Model overview. The University of Minnesota (UMN) models are a group of models that reflect HPV-induced cervical carcinogenesis stratified by human papillomavirus (HPV)-16 and/or 18 and other high-risk types. (1-3)
HPV transmission. Transmission of HPV infections in males and females is modeled with a dynamic individual-based model, with individual partnerships characterized by sex, age, and sexual activity. Females and males form heterosexual partnerships as they age, and transmission of type-specific HPV can occur as a function of sexual behavior patterns in the population, prevalence of HPV in the population, and female-to-male or male-to-female transmission probabilities of HPV per susceptible-infected partnership. Following clearance of HPV, individuals develop natural immunity, reducing future risk of that same-type of infection. Women with high-risk infection can develop precancerous lesions (i.e., cervical intraepithelial neoplasia (CIN)1, CIN2 or CIN 3), which may regress naturally, and those with CIN 2 or 3 may develop invasive cancer. Death can occur from age- and sex-specific background mortality or excess mortality in women with invasive cervical cancer.
Cervical carcinogenesis. Both the individual-level and Markov cohort models include health states that reflect cervical carcinogenesis associated with HPV-16 and/or 18 and other high-risk types). In these models, women transition between health states, which reflect the cohort’s underlying true health and include HPV infection status, grade of CIN (CIN 1, CIN 2 and CIN 3), and stage of invasive cancer (I through IV). In the cohort model, women enter the model before sexual debut and transition between health states according to probabilities that depend on age, HPV type, type-specific natural immunity, CIN status, and treatment history. Natural immunity is modeled as a reduction in future type-specific infection. Death can occur each year from non-cervical cancer causes from all health states, or from cervical cancer after its onset. Hysterectomy is modeled as a competing risk.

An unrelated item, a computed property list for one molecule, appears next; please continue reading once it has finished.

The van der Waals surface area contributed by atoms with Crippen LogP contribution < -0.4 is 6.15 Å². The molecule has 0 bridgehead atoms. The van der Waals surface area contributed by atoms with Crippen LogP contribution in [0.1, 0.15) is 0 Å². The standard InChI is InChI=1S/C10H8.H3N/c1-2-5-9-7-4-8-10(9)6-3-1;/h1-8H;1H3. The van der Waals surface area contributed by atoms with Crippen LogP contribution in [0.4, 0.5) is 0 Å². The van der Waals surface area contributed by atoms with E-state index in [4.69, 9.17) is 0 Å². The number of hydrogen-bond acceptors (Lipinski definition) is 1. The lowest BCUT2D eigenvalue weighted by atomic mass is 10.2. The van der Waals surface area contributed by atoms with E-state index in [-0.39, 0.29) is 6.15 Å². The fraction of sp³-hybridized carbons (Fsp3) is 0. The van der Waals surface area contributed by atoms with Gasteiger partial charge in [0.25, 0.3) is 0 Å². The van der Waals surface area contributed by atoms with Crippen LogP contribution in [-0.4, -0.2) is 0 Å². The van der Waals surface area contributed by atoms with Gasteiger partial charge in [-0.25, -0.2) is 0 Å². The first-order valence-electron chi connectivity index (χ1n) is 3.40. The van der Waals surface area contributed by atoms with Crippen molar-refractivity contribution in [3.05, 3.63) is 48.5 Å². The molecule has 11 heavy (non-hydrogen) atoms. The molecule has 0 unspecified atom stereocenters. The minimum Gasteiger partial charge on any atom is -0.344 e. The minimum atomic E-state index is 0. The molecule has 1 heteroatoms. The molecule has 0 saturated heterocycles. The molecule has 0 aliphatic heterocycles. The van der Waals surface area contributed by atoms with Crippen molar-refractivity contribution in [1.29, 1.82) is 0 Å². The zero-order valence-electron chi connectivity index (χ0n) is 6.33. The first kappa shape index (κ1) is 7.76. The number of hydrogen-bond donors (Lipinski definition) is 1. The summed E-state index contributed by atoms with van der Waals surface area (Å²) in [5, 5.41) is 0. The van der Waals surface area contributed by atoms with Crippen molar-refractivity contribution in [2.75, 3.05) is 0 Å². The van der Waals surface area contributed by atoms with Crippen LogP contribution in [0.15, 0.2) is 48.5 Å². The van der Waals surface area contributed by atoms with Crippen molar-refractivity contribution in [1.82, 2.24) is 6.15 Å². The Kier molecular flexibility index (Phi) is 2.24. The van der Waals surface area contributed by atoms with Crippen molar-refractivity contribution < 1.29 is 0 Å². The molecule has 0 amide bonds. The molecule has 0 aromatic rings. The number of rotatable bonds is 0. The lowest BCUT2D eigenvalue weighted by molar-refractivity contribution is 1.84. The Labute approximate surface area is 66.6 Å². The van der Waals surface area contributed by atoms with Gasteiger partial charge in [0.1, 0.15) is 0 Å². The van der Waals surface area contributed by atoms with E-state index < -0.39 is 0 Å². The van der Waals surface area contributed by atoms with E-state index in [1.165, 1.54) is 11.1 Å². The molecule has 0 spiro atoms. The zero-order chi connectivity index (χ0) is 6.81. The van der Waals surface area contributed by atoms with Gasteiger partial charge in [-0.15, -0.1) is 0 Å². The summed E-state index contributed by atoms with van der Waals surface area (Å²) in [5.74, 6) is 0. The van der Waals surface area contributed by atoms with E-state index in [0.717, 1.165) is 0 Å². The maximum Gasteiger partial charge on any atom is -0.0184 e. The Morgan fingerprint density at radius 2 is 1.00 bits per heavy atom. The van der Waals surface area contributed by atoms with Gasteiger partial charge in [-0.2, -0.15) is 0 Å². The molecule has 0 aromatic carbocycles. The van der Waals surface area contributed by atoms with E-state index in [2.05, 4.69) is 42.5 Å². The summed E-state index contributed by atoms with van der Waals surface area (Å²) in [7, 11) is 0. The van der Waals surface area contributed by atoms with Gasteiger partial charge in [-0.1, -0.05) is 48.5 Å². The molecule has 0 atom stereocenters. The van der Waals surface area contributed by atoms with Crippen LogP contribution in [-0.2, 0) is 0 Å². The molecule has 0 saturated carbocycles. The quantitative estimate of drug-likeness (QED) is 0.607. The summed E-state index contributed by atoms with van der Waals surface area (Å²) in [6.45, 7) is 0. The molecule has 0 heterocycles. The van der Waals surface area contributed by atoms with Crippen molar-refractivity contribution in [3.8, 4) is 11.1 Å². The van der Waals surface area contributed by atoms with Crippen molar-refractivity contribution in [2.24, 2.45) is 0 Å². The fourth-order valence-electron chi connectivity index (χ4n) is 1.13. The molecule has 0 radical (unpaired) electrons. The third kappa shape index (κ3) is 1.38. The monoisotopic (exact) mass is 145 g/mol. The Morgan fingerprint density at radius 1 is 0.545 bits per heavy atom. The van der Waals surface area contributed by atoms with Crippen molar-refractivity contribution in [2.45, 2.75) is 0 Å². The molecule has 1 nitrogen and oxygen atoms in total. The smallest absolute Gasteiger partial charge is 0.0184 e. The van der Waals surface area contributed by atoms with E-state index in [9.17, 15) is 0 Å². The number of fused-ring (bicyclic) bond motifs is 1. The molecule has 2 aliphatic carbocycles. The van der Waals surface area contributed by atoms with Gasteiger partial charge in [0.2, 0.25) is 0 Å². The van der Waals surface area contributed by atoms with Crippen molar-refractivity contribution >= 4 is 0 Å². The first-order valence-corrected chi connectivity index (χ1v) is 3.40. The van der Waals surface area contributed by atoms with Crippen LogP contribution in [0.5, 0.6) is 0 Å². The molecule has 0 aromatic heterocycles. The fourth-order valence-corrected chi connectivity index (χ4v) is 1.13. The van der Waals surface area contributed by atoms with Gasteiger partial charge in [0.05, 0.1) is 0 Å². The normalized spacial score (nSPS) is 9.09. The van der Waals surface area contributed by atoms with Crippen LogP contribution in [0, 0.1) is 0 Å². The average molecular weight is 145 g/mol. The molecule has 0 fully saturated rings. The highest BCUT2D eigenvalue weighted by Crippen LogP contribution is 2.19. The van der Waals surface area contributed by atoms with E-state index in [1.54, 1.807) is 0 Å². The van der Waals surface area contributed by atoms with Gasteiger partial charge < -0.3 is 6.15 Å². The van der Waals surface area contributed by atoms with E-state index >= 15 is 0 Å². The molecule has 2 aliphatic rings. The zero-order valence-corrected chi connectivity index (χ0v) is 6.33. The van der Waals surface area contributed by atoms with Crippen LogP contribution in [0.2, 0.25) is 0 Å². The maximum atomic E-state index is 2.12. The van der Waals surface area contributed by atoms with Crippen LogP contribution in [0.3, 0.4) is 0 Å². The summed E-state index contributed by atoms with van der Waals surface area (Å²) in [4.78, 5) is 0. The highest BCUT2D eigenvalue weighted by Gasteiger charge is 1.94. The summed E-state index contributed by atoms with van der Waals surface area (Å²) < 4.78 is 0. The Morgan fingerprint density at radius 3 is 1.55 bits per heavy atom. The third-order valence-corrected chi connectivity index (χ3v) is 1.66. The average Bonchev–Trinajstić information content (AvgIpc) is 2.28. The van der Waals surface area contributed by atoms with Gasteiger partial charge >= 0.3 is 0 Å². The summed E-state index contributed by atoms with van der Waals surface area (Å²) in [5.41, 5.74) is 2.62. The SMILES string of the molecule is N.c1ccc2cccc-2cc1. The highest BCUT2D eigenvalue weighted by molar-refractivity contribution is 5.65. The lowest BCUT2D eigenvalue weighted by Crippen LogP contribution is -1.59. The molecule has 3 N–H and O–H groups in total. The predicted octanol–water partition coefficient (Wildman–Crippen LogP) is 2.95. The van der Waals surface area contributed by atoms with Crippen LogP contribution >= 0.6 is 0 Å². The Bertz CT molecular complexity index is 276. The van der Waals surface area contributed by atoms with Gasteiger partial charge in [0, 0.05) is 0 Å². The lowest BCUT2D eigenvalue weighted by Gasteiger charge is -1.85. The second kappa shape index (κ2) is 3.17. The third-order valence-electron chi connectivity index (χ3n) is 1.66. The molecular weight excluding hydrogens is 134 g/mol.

Vaccination.The dynamic model is used to project the effects of HPV vaccination in reducing HPV-16, HPV-18 and other high-risk type infections over time, capturing both direct and indirect benefits. The dynamic model also accounts for the impact of these effects on CIN and cancer.
Screening, diagnosis and treatment of CIN. The dynamic and cohort models can accommodate detailed features of screening strategies, including algorithms that are based on a single test or multiple tests (either in parallel or serial). The models reflect screening, follow-up and treatment recommendations based on American Cancer Society (ACS), US Preventive Services Task Force (USPSTF) and American Society for Colposcopy and Cervical Pathology (ASCCP) guidelines, but assumptions can be modified flexibly. The models both incorporate a detailed post-treatment surveillance component. (3)
Cancer treatment and survival. The models include cancer states by stage (I through IV) and conditional probabilities of survival based on stage of detection. The models also include a separate state for survivors and cancer-related deaths based on data from the Surveillance, Epidemiology, and End Results (SEER) Program.
Calibration and validation. The Markov model was calibrated by varying HPV incidence, CIN progression and regression rates, and probability of symptoms by cancer stage. The parameter set that achieved best visual fit to historic data (in the absence of screening) was selected for analysis. The face validity of the models is assessed by comparing model-projected estimates of age-specific HPV prevalence and age-specific cervical cancer incidence, as well as the lifetime risk of cervical cancer, to empirically observed values from SEER.
Tip: Hover your cursor over the dashed attribute links below for more information. View the details of this model in a grid with other cervical models.
You may also be interested in these publications by this modeling group, which were not supported by the CISNET grant.